2.4Who has health and safety duties in relation to managing the risks of fatigue?
Everyone in the workplace has a work health and safety duty and can help to ensure fatigue does not create a risk to health and safety at work. Fatigue is not only caused by work-related activities – it is affected by all activities carried out when a person is awake.
Table 1 Health and safety duties in relation to managing the risks of fatigue
Person conducting a business or undertaking
Has the primary duty to ensure, so far as is reasonably practicable, workers and other persons are not exposed to health and safety risks arising from the business or undertaking. This includes ensuring, so far as is reasonably practicable:
provision and maintenance of safe systems of work, and
monitoring the health of workers and the conditions at the workplace for the purpose of preventing illness or injury of workers arising from the conduct of the business or undertaking.
The duty on the person conducting the business or undertaking is not removed by a worker’s preference for certain shift patterns for social reasons, their willingness to work extra hours or to come to work when fatigued. The person conducting the business or undertaking should adopt risk management strategies to manage the risks of fatigue in these circumstances.
Officers such as company directors, must exercise due diligence to ensure the business or undertaking complies with its work health and safety duties. This includes taking reasonable steps to ensure the business or undertaking has and uses appropriate resources and processes to manage the risks associated with fatigue.
Workers must take reasonable care for their own health and safety and must not adversely affect the health and safety of other persons. Workers must also comply with any reasonable instruction and cooperate with any reasonable policy or procedure relating to fatigue at the workplace, such as policies on fitness for work or second jobs.
Workers’ duties in relation to fatigue do not mean they must never work extra hours. However, they should talk to their manager or supervisor to let them know when they are fatigued. They should also avoid working additional hours and undertaking safety critical tasks when they know it is likely they are fatigued.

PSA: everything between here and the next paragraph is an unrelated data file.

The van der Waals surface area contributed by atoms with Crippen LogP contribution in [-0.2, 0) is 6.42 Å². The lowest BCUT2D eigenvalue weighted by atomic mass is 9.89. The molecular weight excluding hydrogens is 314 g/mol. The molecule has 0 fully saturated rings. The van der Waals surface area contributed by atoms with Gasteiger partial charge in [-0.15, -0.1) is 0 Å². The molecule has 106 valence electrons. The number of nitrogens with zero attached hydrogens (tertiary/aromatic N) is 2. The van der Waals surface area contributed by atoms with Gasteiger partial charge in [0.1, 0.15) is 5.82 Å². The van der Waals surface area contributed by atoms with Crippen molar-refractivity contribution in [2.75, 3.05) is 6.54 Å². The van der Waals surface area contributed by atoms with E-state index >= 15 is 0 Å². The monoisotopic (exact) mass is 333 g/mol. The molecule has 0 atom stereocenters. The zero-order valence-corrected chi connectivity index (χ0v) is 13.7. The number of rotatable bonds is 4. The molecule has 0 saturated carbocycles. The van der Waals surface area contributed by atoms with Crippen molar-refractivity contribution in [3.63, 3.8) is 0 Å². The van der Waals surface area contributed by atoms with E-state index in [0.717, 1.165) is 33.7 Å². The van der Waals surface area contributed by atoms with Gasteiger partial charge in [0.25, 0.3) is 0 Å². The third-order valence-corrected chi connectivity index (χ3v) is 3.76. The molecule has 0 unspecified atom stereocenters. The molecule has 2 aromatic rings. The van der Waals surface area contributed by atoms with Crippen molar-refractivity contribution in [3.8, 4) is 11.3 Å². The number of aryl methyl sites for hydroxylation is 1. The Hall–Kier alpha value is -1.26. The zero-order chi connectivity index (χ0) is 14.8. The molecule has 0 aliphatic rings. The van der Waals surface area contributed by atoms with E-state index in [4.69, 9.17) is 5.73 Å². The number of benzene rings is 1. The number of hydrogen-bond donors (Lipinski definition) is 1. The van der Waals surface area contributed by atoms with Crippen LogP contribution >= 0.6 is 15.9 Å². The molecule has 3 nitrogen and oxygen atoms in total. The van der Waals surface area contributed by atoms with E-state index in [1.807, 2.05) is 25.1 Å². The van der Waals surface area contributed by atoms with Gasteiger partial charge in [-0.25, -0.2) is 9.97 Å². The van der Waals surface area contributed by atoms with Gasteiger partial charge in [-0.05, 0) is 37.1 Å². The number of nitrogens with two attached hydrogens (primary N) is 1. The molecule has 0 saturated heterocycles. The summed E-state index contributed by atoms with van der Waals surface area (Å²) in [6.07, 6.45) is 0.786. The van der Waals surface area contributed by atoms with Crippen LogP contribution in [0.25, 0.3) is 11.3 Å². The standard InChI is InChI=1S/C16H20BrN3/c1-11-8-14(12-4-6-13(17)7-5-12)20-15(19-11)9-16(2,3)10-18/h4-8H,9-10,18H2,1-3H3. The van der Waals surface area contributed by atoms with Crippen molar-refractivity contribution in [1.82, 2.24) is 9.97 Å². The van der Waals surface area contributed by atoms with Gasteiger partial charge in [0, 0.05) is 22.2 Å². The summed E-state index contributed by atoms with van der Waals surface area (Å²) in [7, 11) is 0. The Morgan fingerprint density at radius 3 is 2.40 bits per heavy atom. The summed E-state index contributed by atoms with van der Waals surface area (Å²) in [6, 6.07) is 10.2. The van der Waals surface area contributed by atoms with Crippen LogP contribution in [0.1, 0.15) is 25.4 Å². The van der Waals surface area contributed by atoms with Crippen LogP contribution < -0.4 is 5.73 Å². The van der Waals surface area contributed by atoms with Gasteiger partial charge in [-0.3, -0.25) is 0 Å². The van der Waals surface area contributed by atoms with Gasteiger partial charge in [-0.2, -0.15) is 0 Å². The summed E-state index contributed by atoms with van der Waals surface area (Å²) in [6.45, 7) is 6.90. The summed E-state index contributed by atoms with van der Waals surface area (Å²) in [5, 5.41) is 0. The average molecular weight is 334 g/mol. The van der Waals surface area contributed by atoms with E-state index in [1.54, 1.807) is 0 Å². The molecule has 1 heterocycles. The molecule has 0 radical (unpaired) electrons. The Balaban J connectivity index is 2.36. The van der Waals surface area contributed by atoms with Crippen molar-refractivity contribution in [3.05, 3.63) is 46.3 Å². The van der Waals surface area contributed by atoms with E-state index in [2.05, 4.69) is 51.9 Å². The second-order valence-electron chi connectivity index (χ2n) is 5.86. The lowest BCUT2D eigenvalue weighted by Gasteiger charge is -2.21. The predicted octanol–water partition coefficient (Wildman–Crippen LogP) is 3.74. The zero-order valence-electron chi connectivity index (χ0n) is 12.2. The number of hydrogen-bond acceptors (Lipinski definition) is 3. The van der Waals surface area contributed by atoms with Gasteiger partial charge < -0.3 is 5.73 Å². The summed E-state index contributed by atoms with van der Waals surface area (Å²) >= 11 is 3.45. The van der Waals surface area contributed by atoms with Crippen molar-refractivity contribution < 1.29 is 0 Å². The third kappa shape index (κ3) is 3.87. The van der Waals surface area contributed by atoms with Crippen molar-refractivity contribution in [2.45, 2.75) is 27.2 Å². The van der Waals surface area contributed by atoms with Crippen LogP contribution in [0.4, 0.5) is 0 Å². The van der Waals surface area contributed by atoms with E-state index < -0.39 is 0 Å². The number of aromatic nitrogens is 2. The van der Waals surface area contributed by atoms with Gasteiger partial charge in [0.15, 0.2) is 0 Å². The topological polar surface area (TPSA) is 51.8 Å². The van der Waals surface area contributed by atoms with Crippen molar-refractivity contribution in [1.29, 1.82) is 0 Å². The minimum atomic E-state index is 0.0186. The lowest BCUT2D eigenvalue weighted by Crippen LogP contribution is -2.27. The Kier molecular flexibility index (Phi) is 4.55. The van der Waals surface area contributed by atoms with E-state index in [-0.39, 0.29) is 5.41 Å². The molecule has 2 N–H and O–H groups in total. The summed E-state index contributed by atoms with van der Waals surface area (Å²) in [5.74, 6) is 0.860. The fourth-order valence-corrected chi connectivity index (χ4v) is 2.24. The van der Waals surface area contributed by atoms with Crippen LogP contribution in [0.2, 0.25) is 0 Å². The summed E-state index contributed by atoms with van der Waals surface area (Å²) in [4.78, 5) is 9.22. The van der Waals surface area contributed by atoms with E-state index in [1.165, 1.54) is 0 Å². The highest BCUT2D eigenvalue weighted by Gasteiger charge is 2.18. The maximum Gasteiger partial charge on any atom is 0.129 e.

2.5How can the risks of fatigue be managed at the workplace?
Measures to manage the risks associated with fatigue will vary from one workplace to the next, depending on the nature of the work, environmental conditions and individual factors.
The risks associated with fatigue can be managed by following a systematic process (described in more detail in Chapter 2) which involves:
identifying the factors which may cause fatigue in the workplace
controlling risks by implementing the most effective control measures reasonably practicable in the circumstances, and
reviewing control measures to ensure they are working as planned.
Further guidance on the general risk management process is provided in the Code of Practice: How to manage work health and safety risks.
Consulting workers at each step of the risk management process encourages everyone to work together to identify fatigue risk factors and implement effective control measures. Consultation also helps to raise awareness about the risks of fatigue.
Section 47: A person conducting a business or undertaking must consult, so far as is reasonably practicable, with workers who carry out work for the business or undertaking who are (or are likely to be) directly affected by a work health and safety matter.
Section 48: If the workers are represented by a health and safety representative, the consultation must involve that representative.
Consultation involves sharing information, giving workers a reasonable opportunity to express views and taking those views into account before making decisions on health and safety matters.
Workers and their health and safety representatives (if any) must be consulted, so far as is reasonably practicable when:
after an incident or ‘near miss’ where fatigue was a factor.
Consulting, co-operating and co-ordinating activities with other duty holders
Section 46: A person conducting a business or undertaking must consult, co-operate and co-ordinate activities with all other persons who have a work health or safety duty in relation to the same matter, so far as is reasonably practicable.
Sometimes more than one person conducting a business or undertaking may have responsibility for health and safety because they are involved in the same activities or share the same workplace. In these situations, they must communicate with each other to identify and assess health and safety risks associated with fatigue and work together in a co-operative and co-ordinated way so these risks are eliminated or minimised so far as is reasonably practicable.
For example, if a business provides on-hire workers who carry out shift work for a host business, both businesses have a duty of care to the workers. The business owners will need to discuss whether fatigue may be a potential hazard and consider issues such as the mental and physical demands of the job, shift rosters and working hours. The on-hire business will need to take into account the cumulative effect of fatigue arising from all the different workplaces the worker is sent to and agree on arrangements to manage the risks of fatigue with each business.
Further guidance on consultation is available in the Code of Practice: Work health and safety consultation, co-operation and co-ordination.